Gorillaz - Slowboat to Hades DVD

2006-12-04 09:59
Murdoc, 2D, Noodle and Russel claim to be the world’s biggest band. In one respect at least they may be – the live performances often feature them in giant projection, as demonstrated by the MTV Europe Music Awards performance of “Dirty Harry”, and a couple of others on this disc.

But that aspect, impressive by any other band’s standards, is just one little piece of the concept that is Gorillaz. Being a completely fictional band, they are in the unique position of literally controlling every aspect of their appearance. From live performances, to licensed shows like MTV Cribs, to mobile phone commercials to TV station links, Gorillaz do not appear unless the production unit itself produces the segment.

Take that MTV Cribs segment, or even a music award acceptance speech (Noodle delivers one to exact time requirement). All of these are produced to be painstakingly faithful to JC Hewlett’s designs and concepts.

There’s no doubting the pedigree of their music, either. 24.com’s reviewers agreed that Demon Days (2005) should have captured last year’s Grammy for Best Pop Album. The fact that it didn’t probably reflects the inability of pop music to understand the idea of Gorillaz as a concept… or most concepts, perhaps.

It’s a delicious conceit in a way; Damon Albarn and Jamie Hewlett’s outlandish idea has blossomed into a larger-than-pop-life success. But it wouldn’t be so without the indisputable genius that pervades Gorillaz’s flights of fancy.

Take a gawp at the spectacular hi-def video transfers of “Rockit”, “Feel Good Inc”, “Dare”, “Dirty Harry” and “El Manana” for start, and you’ll begin to realise what a spectacular risk Gorillaz is. Between demonic images, horror iconography, kids cartoonish slapstick, and arty-farty posturing, they don’t make it easy for you, but the result of all this crazy architecture is breathtaking and addictive.

Let’s talk about architecture for a minute. The architecture of the DVD is, once again, interesting, unique and challenging. It may be a bit irritating if you’re looking to get around the disc quickly, but – no, wait, they’ve predicted that. And you can get a full list of features from the panel in the lobby, which saves you from traversing the admittedly cool house in which the Gorillaz live.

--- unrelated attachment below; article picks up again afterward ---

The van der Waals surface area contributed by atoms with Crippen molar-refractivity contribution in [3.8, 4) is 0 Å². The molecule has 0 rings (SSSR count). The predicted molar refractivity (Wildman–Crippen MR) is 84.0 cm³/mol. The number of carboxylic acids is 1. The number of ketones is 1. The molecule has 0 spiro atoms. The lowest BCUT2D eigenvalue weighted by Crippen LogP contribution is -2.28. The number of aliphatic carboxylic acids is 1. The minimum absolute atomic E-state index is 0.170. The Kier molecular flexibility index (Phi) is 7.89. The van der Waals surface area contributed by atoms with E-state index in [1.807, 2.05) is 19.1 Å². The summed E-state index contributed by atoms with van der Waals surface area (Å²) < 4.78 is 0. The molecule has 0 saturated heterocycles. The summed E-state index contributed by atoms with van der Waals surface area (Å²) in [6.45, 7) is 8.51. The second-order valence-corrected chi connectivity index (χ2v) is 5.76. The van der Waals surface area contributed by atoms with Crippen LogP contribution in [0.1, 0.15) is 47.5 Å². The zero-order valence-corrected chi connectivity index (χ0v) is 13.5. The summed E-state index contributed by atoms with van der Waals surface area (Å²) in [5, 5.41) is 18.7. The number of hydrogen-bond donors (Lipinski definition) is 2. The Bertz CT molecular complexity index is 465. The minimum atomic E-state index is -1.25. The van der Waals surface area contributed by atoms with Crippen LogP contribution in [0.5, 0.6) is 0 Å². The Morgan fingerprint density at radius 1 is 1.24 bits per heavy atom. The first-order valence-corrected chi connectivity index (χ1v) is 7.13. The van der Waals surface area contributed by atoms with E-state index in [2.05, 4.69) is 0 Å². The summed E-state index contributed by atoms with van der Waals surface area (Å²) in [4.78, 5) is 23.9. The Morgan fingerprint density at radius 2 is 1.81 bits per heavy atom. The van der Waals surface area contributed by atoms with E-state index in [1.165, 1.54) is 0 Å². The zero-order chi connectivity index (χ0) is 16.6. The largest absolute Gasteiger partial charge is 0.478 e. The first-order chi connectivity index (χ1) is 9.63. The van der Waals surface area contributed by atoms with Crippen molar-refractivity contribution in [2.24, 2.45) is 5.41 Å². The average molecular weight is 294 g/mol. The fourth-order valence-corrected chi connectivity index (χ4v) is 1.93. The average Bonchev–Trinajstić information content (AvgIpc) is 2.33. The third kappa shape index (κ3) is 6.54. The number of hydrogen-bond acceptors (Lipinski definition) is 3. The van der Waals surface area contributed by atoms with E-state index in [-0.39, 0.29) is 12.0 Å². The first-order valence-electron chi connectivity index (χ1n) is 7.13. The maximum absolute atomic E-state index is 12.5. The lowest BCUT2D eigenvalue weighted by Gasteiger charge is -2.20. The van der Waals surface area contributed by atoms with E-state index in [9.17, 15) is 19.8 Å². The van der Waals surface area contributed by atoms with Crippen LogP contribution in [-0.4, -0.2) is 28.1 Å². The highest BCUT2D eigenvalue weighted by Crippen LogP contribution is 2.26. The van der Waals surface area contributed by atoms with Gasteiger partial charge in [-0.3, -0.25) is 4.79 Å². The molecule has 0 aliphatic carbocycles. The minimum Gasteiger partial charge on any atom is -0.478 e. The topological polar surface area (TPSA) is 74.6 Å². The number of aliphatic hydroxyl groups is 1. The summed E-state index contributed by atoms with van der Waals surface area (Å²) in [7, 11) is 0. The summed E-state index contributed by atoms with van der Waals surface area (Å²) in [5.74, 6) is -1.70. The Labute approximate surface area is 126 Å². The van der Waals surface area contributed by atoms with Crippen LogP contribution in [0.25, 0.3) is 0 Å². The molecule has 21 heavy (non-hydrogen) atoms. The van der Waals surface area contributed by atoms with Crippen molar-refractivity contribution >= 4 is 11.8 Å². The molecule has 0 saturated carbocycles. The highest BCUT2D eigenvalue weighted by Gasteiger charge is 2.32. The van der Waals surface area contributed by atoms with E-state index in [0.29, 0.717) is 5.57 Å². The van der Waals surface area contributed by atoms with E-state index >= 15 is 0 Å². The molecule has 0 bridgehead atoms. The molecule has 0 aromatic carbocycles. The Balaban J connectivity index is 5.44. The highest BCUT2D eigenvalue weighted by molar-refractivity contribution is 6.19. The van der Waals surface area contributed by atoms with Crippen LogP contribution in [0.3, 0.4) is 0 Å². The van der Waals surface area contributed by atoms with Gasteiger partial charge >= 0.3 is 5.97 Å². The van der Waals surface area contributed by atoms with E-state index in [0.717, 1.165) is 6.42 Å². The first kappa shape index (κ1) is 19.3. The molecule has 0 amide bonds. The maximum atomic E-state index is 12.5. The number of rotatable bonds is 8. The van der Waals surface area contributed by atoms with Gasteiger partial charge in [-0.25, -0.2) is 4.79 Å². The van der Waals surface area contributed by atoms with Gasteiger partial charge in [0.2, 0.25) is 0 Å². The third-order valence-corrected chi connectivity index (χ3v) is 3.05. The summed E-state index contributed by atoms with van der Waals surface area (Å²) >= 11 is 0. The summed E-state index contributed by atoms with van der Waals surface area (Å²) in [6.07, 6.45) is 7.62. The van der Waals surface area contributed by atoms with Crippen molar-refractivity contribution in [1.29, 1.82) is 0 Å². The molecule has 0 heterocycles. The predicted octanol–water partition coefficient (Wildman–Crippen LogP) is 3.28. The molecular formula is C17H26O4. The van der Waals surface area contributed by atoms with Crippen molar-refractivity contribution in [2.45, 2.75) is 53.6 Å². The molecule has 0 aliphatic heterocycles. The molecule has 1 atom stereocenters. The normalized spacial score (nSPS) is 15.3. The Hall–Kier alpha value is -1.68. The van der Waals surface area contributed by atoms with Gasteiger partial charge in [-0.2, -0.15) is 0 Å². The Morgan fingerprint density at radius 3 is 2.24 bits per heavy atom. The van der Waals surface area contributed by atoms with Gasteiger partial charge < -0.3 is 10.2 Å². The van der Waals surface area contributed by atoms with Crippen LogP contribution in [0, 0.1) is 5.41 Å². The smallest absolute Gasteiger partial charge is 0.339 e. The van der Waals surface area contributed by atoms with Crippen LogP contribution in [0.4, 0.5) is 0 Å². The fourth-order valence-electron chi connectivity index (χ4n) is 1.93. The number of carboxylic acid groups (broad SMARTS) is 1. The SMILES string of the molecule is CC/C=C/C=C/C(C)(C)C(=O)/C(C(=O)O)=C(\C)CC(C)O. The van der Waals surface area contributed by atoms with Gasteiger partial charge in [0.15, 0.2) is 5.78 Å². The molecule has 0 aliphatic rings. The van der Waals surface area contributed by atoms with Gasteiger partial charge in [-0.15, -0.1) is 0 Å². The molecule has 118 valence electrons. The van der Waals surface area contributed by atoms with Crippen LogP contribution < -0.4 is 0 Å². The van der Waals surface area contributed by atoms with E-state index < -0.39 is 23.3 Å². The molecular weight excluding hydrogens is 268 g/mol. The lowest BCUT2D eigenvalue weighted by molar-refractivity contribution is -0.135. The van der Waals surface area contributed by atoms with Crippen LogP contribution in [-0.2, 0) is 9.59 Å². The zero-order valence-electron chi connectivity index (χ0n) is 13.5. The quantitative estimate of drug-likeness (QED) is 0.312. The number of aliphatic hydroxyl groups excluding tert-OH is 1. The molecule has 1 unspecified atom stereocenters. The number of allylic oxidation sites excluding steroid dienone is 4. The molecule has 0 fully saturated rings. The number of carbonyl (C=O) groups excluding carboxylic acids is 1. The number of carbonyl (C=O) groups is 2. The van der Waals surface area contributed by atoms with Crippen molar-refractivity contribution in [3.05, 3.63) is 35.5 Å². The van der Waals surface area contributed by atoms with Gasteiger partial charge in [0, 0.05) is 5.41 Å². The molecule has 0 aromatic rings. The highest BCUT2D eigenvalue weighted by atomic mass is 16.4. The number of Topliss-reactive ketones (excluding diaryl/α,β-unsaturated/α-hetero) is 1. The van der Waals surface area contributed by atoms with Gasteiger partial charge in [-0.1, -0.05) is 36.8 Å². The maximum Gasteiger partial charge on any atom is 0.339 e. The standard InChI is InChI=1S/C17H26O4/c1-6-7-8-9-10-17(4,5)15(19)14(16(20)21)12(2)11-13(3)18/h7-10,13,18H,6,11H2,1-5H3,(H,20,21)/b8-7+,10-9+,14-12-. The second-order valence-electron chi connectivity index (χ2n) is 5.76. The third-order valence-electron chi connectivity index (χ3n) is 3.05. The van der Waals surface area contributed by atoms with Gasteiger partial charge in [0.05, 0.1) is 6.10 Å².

Then there’s the inclusion of all manner of adverts (for mobile promotions, amongst other things), montages, an interview with Noodle (talking about “Dare”) and a myriad of other bits and bobs that sometimes defy definition – the “b-side” visuals are exactly that; near-static screens that screw with your brain – you’ll have to see it to believe it.

Of hilarious interest is Murdoc’s rip-off of The Queen’s speech (complete with “Hail Satan” overture), in which he dutifully declares James Blunt’s new release as the coming of the Apocalypse – “Who needs Valium?”.

The additional DVD Rom will feed your PC's need for games, wallpapers, screensavers and the like, and if you hunt around the DVD you’ll also discover a few hidden extras. All this will take up close to three hours of your time.

Slowboat to Hades is so far beyond pop, it’s a genuine artistic artefact in its own right. A definite fan buy for anything under R300.

- Anton Marshall

PS: Here’s a list of the items on the disc, just to give you an idea of how extensive this package is.

Feel Good Inc. (video & animatic)
DARE (video & animatic)
Dirty Harry (video & animatic)
El Mañana (video & animatic)
Rock It (video)
The Swagga
Bill Murray
Spitting Out The Demons
Kids With Guns (Demon Days Live visual)
Samba At 13
Murdoc Is God
Demon Days album ad
Demon Days Live DVD ad
Demon Days Live Manchester mash up
DARE Ringtone ad
GES mobile games trailer
Phase One: Celebrity Take Down DVD trailer
MTV Europe Music Awards performance
"Feel Up" live performance (2006 Grammy's mash up of "Feel Good Inc." with "Hung Up" by Madonna)
Brit Awards 2006 performance
El Mañana live in Harlem with 5.1 surround sound
Brit Awards rehearsals
Gorillaz Live in Harlem sting
Hip-Hop machine, Mexican Jailer, Fairground & Capsule Hotel idents

Many bands have come up with what they called ‘concept albums’. The Beatles’ Sergeant Pepper’s Lonely Hearts Club Band (1967) is probably a fine example. But few (if any) bands have actually been concepts themselves – at least not to the degree that Gorillaz seem willing to go.

Annette Windrim 2006/12/04 8:35 AM
Slow boat to Hades Brilliant - thanks be to the gods that they feed us manna - all the mundane stuff out there - this is dew to the thirsty.
Wesley Watson 2006/12/05 1:00 PM
Let your mind scream YES. This review does little justice, it’s a must have!! Gorillaz fan or not. Jump around in your living room like you don’t care, music rattles around in your bones. Just get it. Ww.
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